Ryan Zuk, APR

Ryan Zuk, APR, is a media and analyst relations professional, Phoenix PRSA Chapter member and Sage North America representative. Zuk can be reached @ryanzuk on Twitter. He also blogs at

Email: ryanzuk at gmail dot com


MommyBlogExpert says:

Ryan, As a mom who is mommy blogging on my own blog, in addition to doing non-competing social media consults, and also homeschooling my 4 kids, this post really hits home. Social media can consume you very easily if it's not managed with panache. All the tools you mention are everyone's lifeline to managing the deluge of frenetic energy (and work) that social media visibility done well tends to generate. Your story covers the resources needed from A to Z to handle the potential bottleneck traffic we in this business find ourselves stuck in. Whether, practicing as a blogger on the media side and/or agency or corporate social media manager, services like ping.FM and posterous are useful resources that I think are essential to keeping our workflow running efficiently.

Dec. 4, 2009

Ryan Zuk, APR says:

Thanks for reading and commenting Janis. Social media minus management can quickly become an issue of too much information, that's for sure. Not necessarily bad information. Much of it is useful and simply requires some organization and prioritizing - likewise content creators should take the necessary tagging and linking steps to ensure their information is always just a Web search away. My best to your efforts and an efficient workflow in the new year.

Dec. 7, 2009

Shari Weiss says:

Hi Ryan, I applaud you for trying to offer a roadmap for managing one's online presence -- I've tried to talk about the same subject on my own blog. But, from what I've gathered, we are preaching to a choir. If people are genuinely "Social Media Newbies," they will probably get lost after "Create a Hub." If they are not Newbies, then I suspect they know everything that you have written about. I've just finished reading Tamar Weinberg's really detailed "The New Community Rules: Marketing on the Social Web" which I will be reviewing in my own blog SHARISAX IS OUT THERE. But it is so "dense" and "complete" that one must have a decent amount of knowledge to even want to read through it. So why am I even writing this . . . perhaps to think out loud how "we" who are learning great things about this Social Media Revolution can be of great help and support to those who don't know where to start. Just some thoughts. Shari Weiss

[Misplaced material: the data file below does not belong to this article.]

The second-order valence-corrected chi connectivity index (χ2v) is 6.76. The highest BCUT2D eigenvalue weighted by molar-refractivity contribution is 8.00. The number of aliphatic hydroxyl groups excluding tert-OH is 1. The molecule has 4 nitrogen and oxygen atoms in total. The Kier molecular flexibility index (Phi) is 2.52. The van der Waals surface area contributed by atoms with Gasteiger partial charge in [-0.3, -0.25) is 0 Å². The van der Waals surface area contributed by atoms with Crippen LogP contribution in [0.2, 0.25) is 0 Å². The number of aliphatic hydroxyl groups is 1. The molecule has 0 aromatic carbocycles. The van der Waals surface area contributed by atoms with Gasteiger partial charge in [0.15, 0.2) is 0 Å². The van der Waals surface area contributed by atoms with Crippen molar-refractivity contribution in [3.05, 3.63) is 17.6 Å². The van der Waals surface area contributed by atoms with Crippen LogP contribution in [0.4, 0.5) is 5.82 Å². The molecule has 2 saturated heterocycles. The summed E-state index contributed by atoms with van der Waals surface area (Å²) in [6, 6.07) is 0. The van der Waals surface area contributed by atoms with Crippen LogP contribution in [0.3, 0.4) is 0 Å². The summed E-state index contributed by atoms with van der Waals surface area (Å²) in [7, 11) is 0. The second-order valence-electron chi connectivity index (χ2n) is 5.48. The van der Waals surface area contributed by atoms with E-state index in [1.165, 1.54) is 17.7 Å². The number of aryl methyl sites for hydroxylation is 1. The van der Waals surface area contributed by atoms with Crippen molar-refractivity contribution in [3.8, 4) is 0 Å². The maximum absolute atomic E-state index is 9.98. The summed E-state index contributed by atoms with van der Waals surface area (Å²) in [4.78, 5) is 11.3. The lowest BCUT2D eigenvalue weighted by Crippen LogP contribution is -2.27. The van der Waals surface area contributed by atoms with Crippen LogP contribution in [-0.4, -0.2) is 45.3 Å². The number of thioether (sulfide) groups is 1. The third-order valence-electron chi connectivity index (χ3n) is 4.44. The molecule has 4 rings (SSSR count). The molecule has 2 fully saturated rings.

Dec. 19, 2009

Ryan Zuk, APR says:

Thanks Shari. True, we can't address everyone's unique situation in one swoop, although short-listing some methods among many available has value. I agree - people have varied levels of social media knowledge and interest. How can people who want to write about it benefit everyone in some way or, more likely, narrow in better on an audience to serve? I like that learning and applying social tools is, by its very nature, a conversation (even though some people may tire from hearing about "listening" and "conversations" frequently). We can all join in with our specific bits of knowledge, whether basic or sophisticated, and this is the intent for much of my writing. Thanks for adding your perspective! Let's encourage more folks to do the same.

Dec. 21, 2009